Karan Johar may be the last of his ilk to exercise the surrogacy option
Column in Business Standard, March 10, 2017
For reasons right or wrong, filmmaker and TV star Karan Johar tops it for getting eyeballs. There’s always kuch kuch hota hai in his layered life. Shortly after producing his bestselling memoir An Unsuitable Boy written with journalist Poonam Saxena (Penguin; Rs 699) he’s announced impending fatherhood of twins, at 44, through a surrogate. His book — candid, vivid, unusually self-analytical — is remarkable for one persisting confession. He’s not had much sex.
Born the only child of late-marrying parents, his privileged Malabar Hill childhood was high on puppy fat and low on self-esteem. “The thought of sex made me awkward; it almost rattled me…For me to address it, talk about it, discuss it was a big no-no.” Exhausted by his sexless life he finally lost his virginity to a male escort in London at 26 — “a very nerve-wracking experience”. If someone hits on him, says Mr Johar, he freezes. “And if I am not interested, I become like the stern principal of a school.” For a middle-aged man so rich and famous, who, after a good-humoured history of hints and guesses, came out as gay, his record in the love and sex department is poor: About one-and-a-half unsatisfactory relationships.
Sceptics may say that his unrequited quest for love may at last find emotional sustenance with the acquisition of children. Several of his Bollywood associates have taken the surrogacy route, among them Shah Rukh Khan and Gauri Khan, Aamir Khan and Kiran Rao, and Tusshar Kapoor. If it sounds like a film fraternity trend, each case is different, stemming from either a voluntary need, or involuntary childlessness, to fulfil an elemental human desire. Mr Johar could be the last of his ilk to exercise such an option. Being single and gay, his is the most discriminated against category if a proposed legislation on surrogacy becomes law.
The Surrogacy (Regulation) Bill, 2016, tabled in the Lok Sabha last November after Cabinet clearance, places all kinds of restrictions on who can be, or biologically use, a surrogate mother. It bans commercial surrogacy, that is, paid-for wombs, as exploitative. Married couples, having proved infertility for five years, can go for “altruistic surrogacy”, without pecuniary benefit, but they should try and persuade a close relative, a married woman with a child of her own, to bear their child. Unmarried couples, single and gay aspirants are altogether out of the picture; and woe betide any foreigner who comes knocking in search of Indian surrogates.
When the otherwise helpful but conservative foreign minister Sushma Swaraj propelled the Bill, well-known NDTV anchor Rupali Tewari penned a piece, soundly and stirringly argued, rebutting the changes. (“I Used a Surrogate. And Am So Grateful and Proud”, ndtv.com, August 28, 2016.) In her account she debunks many myths surrounding surrogacy, even among the educated elite, and movingly describes her husband and her deepening anguish at not being able to have a child. After many failures, surrogacy was their “last resort”. Their surrogate, a mother of two, was “one of the happiest, most positive personalities I’ve ever had the privilege of meeting”. When their baby girl arrived after nine anxiety-filled months, “years of suffering and disappointments vanished in a matter of seconds”. Yes, Ms Tewari says, checks and balances, and a crackdown on clinics flouting the rules, must be enforced. But banning the practice is regressive, discriminatory and against freedom of choice.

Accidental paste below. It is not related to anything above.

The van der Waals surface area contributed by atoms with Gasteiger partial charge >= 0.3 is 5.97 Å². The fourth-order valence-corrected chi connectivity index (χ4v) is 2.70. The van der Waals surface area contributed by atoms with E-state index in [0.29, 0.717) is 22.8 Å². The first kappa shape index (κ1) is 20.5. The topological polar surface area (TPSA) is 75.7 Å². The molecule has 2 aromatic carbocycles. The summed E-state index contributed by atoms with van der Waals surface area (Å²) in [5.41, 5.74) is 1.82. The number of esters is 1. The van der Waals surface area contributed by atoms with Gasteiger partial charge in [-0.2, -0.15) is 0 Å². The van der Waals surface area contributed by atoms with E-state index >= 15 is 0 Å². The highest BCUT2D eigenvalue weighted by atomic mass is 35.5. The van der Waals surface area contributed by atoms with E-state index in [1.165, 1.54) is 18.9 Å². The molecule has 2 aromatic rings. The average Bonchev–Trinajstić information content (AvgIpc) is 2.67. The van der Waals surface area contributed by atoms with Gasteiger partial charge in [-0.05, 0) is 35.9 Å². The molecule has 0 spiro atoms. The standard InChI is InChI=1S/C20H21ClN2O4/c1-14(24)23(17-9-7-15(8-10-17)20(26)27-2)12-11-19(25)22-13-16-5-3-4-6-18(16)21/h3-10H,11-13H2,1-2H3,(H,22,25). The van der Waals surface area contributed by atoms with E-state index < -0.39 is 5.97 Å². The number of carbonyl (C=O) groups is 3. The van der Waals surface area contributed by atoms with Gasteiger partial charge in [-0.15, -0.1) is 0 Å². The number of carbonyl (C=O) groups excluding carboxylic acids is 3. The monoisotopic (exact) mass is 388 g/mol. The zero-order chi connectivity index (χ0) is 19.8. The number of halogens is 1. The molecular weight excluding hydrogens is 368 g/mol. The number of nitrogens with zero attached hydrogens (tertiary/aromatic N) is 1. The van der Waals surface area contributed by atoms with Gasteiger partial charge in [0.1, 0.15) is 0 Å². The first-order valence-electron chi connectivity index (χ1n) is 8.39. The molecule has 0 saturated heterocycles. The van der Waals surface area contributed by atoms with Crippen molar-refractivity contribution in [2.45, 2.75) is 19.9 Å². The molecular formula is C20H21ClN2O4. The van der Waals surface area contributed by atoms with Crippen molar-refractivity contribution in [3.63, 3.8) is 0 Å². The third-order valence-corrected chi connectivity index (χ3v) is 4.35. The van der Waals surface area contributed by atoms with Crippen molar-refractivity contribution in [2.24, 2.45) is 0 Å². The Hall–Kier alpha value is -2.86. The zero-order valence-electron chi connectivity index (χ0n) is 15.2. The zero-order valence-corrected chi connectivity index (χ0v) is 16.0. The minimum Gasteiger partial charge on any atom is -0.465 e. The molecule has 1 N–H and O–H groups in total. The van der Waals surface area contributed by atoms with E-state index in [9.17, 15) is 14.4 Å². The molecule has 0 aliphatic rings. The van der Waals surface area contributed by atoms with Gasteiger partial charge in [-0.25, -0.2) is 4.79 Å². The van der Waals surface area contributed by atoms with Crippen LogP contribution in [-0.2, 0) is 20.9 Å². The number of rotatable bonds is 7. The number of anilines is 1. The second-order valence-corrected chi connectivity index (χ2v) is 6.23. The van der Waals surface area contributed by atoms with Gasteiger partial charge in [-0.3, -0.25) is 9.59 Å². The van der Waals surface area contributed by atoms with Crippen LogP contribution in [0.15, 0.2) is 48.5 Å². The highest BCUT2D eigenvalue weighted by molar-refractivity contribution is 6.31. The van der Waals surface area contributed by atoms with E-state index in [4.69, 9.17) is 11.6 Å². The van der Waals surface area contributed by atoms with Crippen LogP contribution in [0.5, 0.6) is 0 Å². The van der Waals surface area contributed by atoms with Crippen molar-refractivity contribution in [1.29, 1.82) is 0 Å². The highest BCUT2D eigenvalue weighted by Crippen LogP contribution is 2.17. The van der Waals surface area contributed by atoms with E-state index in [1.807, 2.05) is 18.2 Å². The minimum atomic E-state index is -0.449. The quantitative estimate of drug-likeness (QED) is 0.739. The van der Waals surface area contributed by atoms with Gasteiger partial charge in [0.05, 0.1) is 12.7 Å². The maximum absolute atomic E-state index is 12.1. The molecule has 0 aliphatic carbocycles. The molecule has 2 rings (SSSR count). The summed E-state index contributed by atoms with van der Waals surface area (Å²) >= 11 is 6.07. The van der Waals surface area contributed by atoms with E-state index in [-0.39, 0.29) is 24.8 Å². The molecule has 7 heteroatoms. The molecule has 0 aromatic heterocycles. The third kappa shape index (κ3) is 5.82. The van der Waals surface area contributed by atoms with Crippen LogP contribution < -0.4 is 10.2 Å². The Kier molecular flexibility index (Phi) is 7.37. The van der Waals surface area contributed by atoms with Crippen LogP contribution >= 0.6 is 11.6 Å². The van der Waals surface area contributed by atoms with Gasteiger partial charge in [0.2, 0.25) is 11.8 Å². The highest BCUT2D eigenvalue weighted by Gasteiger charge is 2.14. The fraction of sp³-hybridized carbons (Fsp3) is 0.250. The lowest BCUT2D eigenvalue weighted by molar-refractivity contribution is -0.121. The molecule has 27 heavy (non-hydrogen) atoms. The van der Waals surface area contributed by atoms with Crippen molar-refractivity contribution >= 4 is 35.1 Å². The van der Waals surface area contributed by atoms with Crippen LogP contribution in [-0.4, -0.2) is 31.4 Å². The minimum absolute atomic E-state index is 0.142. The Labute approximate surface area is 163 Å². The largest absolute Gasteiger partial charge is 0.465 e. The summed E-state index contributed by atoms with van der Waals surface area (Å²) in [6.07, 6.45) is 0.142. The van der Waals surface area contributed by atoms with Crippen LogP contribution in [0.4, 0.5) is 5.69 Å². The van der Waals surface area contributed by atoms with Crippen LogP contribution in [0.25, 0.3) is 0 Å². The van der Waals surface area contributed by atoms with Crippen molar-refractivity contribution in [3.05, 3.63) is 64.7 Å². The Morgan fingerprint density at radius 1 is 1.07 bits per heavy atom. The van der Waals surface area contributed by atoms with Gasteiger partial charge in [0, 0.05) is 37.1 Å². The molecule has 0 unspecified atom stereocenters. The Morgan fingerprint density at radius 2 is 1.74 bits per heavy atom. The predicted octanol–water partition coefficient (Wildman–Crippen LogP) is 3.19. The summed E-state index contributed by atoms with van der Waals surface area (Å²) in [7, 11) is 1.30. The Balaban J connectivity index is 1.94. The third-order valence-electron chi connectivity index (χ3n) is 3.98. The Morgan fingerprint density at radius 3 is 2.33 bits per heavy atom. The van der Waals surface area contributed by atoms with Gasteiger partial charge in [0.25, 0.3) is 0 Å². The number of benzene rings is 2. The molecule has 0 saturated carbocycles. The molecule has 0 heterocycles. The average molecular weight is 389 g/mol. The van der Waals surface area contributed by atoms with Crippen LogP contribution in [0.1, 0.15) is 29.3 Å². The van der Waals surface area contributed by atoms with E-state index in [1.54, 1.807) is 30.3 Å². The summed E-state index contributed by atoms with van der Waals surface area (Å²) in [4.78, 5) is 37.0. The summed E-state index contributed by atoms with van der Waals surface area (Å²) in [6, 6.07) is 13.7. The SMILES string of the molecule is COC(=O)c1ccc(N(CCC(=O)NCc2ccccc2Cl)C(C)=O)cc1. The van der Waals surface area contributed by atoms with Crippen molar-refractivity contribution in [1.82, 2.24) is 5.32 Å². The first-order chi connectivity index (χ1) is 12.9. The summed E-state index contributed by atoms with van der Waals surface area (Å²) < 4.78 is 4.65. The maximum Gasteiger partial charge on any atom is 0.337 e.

It isn’t an inexpensive procedure, costing between Rs 15-25 lakh. In recent years several close friends and relatives have chosen surrogacy over adoption, one reason being long wait lists at adoption agencies and cumbersome, often bureaucratic procedures. Every commissioning parent I know describes surrogacy as a fulfilling, mutually beneficial experience. In the case of a niece, a relationship so warm and accommodating developed with the surrogate after her first child, that she returned to the same mother for her second.
At the heart of the matter is a simple question: Does the government have a right to impose moral sanctions on responsible people — married or unmarried, gay or straight — in taking a deeply personal decision?
High-minded public leaders eager to thrust strictures should look around and note the number of political surrogates that abound. Like British colonials, who deposed legitimate rulers and planted puppet kings, what is V K Sasikala but a surrogate for Jayalalithaa? And does that make her successor E Palanisamy a puppet of a puppet? In his book The Accidental Prime Ministerpolitical writer Sanjaya Baru makes a case that even the venerable Manmohan Singh, as his prime ministership wore on, increasingly became a surrogate for the all-powerful Congress party president Sonia Gandhi.
Despite his innocently unsexy and lonesome life, Mr Johar — and hundreds of thousands of the childless — speak in one voice when they say: Don’t throw the baby out with the bathwater.